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I'm in North America. I'm having issues with my toilet, and this may be a basic question and I'm not originally from here so not used to how the toilets work here!

When I flush the toilet, it doesn't empty properly. The tank empties out, but not quickly. The water in the bowl doesn't really rise, and it drains slowly, meaning we often have to flush four or five times. At no point is there no water in the bowl.

The odd thing is, and this is what makes me think it may be simple, if I put an object to obstruct the outflow, such as a toilet brush, then the bowl fills up and then completely drains out. (note: the toilet brush is not in any way completely blocking the outflow, it's just partially obstructing it).

Any help would be really appreciated!

2 Answers 2

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Open the toilet tank and have a look inside. When you operate the flush lever, a part inside the tank is supposed to pull on the flush valve at the bottom of the tank. That flush valve should open fully and should stay open for a few seconds, then close when the water in the tank is mostly empty.

Is that happening? It's possible that the flush valve is opening only a little. See if you can adjust or reposition the connection between the flush lever and the flush valve. If they are connected by a ball chain and a clip that attaches to the ball chain, re-position the clip to make the ball chain shorter.

There are two types of water-saving toilets (that I am aware of) that may be giving you a problem. One type is "lever up for liquid waste, lever down for solid waste." See if your toilet flushes differently depending on the direction you press the flush lever.

The second type is "quick press the lever for liquid waste, press and hold the lever for solid waste." Try pressing and holding the flush lever to see if the flushing action is more forceful.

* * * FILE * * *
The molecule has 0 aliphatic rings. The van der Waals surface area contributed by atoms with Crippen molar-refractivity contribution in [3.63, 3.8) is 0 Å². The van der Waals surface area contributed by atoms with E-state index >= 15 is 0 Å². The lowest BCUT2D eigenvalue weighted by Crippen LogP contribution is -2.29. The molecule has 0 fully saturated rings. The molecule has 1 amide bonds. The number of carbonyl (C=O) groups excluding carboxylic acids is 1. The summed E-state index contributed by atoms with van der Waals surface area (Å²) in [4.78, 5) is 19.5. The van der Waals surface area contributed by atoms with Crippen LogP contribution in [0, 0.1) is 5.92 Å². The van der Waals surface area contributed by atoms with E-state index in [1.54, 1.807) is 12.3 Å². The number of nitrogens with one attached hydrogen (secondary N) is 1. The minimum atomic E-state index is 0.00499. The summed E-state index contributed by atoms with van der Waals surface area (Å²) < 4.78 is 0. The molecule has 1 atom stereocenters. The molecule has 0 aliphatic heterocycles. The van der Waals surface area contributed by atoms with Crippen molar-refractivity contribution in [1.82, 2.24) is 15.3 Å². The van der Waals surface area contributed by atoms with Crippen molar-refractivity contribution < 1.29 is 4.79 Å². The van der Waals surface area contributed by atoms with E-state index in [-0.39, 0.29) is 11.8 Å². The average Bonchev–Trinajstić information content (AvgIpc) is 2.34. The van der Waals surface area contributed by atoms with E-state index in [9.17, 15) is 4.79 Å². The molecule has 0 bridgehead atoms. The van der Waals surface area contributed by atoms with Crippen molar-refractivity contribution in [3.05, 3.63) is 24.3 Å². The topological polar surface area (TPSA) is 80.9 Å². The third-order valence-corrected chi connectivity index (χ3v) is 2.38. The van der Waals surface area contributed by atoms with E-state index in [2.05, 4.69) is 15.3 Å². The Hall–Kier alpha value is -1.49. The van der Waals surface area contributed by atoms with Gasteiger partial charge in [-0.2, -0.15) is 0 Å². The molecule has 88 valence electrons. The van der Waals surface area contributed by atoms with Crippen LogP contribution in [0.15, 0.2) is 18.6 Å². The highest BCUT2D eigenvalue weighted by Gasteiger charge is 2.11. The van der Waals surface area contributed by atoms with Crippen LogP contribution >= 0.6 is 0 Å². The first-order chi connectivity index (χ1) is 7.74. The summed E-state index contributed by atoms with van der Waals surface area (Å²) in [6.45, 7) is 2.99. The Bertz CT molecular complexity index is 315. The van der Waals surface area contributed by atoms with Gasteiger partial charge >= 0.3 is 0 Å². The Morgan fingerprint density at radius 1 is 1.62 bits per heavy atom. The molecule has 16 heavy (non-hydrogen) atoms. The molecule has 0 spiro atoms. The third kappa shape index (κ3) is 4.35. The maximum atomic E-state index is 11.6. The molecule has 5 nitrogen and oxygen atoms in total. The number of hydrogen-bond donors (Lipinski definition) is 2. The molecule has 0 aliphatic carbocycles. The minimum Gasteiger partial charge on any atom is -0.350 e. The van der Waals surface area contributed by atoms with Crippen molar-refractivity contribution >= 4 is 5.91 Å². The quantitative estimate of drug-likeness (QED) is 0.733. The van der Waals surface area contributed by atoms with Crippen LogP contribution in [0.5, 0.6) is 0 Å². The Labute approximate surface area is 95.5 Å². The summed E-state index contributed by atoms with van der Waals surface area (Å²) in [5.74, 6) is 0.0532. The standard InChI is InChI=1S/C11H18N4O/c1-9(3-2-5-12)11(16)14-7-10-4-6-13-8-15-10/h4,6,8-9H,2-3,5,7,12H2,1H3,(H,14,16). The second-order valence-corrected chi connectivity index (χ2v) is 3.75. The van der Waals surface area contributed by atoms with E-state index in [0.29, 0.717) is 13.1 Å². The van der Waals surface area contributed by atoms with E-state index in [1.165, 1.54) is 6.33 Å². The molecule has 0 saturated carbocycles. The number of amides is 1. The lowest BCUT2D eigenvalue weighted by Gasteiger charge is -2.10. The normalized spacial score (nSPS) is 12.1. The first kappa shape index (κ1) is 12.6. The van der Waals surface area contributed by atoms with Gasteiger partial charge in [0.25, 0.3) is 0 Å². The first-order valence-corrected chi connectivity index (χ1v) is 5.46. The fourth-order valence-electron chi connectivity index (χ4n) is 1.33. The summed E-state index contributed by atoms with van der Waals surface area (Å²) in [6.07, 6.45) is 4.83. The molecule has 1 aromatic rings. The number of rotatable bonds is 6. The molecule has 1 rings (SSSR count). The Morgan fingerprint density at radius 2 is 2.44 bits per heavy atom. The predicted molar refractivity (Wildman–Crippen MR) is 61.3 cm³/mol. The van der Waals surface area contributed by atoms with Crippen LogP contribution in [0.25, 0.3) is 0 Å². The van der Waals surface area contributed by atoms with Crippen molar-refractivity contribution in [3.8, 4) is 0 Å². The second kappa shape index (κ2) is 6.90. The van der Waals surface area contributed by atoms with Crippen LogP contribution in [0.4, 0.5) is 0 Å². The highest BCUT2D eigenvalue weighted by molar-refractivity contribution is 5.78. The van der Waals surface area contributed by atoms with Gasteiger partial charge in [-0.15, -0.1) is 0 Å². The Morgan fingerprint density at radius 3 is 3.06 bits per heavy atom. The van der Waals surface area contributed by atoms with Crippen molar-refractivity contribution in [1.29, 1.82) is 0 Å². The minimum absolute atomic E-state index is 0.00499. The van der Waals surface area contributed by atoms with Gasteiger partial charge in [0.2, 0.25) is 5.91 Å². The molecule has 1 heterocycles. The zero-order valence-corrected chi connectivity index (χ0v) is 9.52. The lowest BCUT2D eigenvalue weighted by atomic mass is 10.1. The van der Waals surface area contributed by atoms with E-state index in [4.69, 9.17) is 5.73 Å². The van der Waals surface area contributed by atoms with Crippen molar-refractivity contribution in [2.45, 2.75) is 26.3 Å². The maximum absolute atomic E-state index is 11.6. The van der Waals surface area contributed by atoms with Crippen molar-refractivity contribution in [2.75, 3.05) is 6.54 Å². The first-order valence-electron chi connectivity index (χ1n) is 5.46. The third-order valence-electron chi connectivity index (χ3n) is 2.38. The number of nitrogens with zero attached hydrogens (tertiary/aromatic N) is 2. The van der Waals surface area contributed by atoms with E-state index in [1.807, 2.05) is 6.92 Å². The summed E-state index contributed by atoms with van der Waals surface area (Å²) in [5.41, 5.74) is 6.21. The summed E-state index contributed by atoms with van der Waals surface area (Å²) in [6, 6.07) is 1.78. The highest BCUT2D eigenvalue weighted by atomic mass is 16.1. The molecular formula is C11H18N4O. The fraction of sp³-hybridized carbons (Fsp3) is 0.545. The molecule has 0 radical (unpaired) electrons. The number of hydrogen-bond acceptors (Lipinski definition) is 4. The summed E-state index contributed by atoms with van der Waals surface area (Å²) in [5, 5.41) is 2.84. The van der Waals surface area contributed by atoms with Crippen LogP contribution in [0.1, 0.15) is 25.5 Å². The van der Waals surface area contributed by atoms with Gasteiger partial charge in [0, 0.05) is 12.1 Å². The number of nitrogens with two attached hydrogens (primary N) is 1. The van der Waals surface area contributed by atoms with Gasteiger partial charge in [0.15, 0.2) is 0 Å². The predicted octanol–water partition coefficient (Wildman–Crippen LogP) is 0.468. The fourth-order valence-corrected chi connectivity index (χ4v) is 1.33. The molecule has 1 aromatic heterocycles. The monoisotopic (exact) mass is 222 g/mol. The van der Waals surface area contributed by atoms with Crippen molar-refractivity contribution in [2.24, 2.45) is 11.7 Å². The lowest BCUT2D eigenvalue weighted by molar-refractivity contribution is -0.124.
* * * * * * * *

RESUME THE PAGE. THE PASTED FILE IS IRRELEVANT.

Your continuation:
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  • I have fixed a few toilets and have not seen lever up / lever down, I have seen a few push buttons that had solid or liquid , guess even an old dog can learn , what brand are the lever up, down?
    – Ed Beal
    Apr 6 at 0:33
  • @EdBeal Sorry Ed, can't remember a brand but I definitely encountered one. I found a reference to one like that that a blogger used in a library. Not the Glacier Bay, but the one described in the narrative: jessicalgray.blogspot.com/2014/07/…
    – MTA
    Apr 6 at 1:27
  • Yes that one mentions the lever up and down but shows the type I have seen, thanks
    – Ed Beal
    Apr 6 at 13:14
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The water in the bowl doesn't really rise, and it drains slowly … At no point is there no water in the bowl.

This is all to be expected if water is not entering the bowl fast enough — instead of the water being pushed through at speed, the inflow only raises the water level causing it to slowly spill out to the drain.

So, you now need to identify why the water is not entering the bowl fast enough. Here are some possibilities:

  1. The toilet tank is not as full as it should be (assuming this is a gravity-tank toilet without any pressure vessel). If this is the case, you may need to adjust the fill valve — there is usually a way to raise or lower the float which controls when it shuts off. (Make sure that the water level is not so high that the water spills into the overflow tube, as then it will never shut off.)

  2. The flapper or other flush mechanism is not opening fully and allowing water to rush out of the tank. Assuming a flapper (the most common type), it should be lifted up high enough so that you should be able to see into the outflow pipe while the toilet is flushing. If it's not doing this, you may need to replace the flapper, or adjust the length of the chain that links it to the flush lever, or adjust something else that's preventing its free movement.

  3. The toilet bowl's water passages are clogged somewhere.

    Diagram of a jet-siphonic toilet bowl

    (Image by Wikimedia Commons user SouthHamsian)

    When water enters the bowl from the tank, it does so in two different directions: the rim jets (the visible water flow which washes the entire surface of the bowl) and the siphon jet at the bottom, which creates the momentum that pulls most of the water fully out of the bowl. If the siphon jet is clogged then this could create the problem you describe, because there is both less flow rate and less force directly towards the outlet.

    (I'm not familiar with this problem and do not have advice for you on how to clean it.)

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  • Seems like 1 and 2 are fine. So I have to assume it's 3, which is a pain. Thanks
    – Geoff
    Apr 4 at 16:13

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